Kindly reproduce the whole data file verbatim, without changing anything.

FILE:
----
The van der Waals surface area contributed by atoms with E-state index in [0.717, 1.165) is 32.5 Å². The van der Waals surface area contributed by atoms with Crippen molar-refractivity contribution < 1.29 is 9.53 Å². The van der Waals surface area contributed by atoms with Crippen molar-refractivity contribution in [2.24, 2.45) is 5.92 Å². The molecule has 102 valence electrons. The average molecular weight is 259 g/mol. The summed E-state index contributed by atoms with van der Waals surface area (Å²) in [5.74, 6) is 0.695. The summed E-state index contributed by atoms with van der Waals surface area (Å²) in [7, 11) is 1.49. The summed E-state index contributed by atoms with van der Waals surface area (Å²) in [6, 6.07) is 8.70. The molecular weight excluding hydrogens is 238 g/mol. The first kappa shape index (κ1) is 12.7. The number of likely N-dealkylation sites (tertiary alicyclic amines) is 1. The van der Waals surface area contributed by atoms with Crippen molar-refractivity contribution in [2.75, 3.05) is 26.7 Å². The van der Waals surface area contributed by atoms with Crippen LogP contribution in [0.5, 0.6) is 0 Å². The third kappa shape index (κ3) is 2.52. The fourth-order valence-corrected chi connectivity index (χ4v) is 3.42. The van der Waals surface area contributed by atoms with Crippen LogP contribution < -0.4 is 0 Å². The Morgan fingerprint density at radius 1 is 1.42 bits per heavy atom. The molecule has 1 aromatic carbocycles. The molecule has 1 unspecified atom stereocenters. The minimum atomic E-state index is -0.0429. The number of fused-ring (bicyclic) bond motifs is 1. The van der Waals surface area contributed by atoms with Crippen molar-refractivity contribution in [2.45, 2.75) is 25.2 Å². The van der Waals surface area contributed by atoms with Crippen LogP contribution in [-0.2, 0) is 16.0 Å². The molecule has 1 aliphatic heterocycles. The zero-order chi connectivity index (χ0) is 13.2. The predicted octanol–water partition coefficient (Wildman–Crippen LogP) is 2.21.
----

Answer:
The van der Waals surface area contributed by atoms with E-state index in [0.717, 1.165) is 32.5 Å². The van der Waals surface area contributed by atoms with Crippen molar-refractivity contribution < 1.29 is 9.53 Å². The van der Waals surface area contributed by atoms with Crippen molar-refractivity contribution in [2.24, 2.45) is 5.92 Å². The molecule has 102 valence electrons. The average molecular weight is 259 g/mol. The summed E-state index contributed by atoms with van der Waals surface area (Å²) in [5.74, 6) is 0.695. The summed E-state index contributed by atoms with van der Waals surface area (Å²) in [7, 11) is 1.49. The summed E-state index contributed by atoms with van der Waals surface area (Å²) in [6, 6.07) is 8.70. The molecular weight excluding hydrogens is 238 g/mol. The first kappa shape index (κ1) is 12.7. The number of likely N-dealkylation sites (tertiary alicyclic amines) is 1. The van der Waals surface area contributed by atoms with Crippen molar-refractivity contribution in [2.75, 3.05) is 26.7 Å². The van der Waals surface area contributed by atoms with Crippen LogP contribution in [0.5, 0.6) is 0 Å². The third kappa shape index (κ3) is 2.52. The fourth-order valence-corrected chi connectivity index (χ4v) is 3.42. The van der Waals surface area contributed by atoms with Crippen LogP contribution < -0.4 is 0 Å². The Morgan fingerprint density at radius 1 is 1.42 bits per heavy atom. The molecule has 1 aromatic carbocycles. The molecule has 1 unspecified atom stereocenters. The minimum atomic E-state index is -0.0429. The number of fused-ring (bicyclic) bond motifs is 1. The van der Waals surface area contributed by atoms with Crippen molar-refractivity contribution in [2.45, 2.75) is 25.2 Å². The van der Waals surface area contributed by atoms with Crippen LogP contribution in [-0.2, 0) is 16.0 Å². The molecule has 1 aliphatic heterocycles. The zero-order chi connectivity index (χ0) is 13.2. The predicted octanol–water partition coefficient (Wildman–Crippen LogP) is 2.21.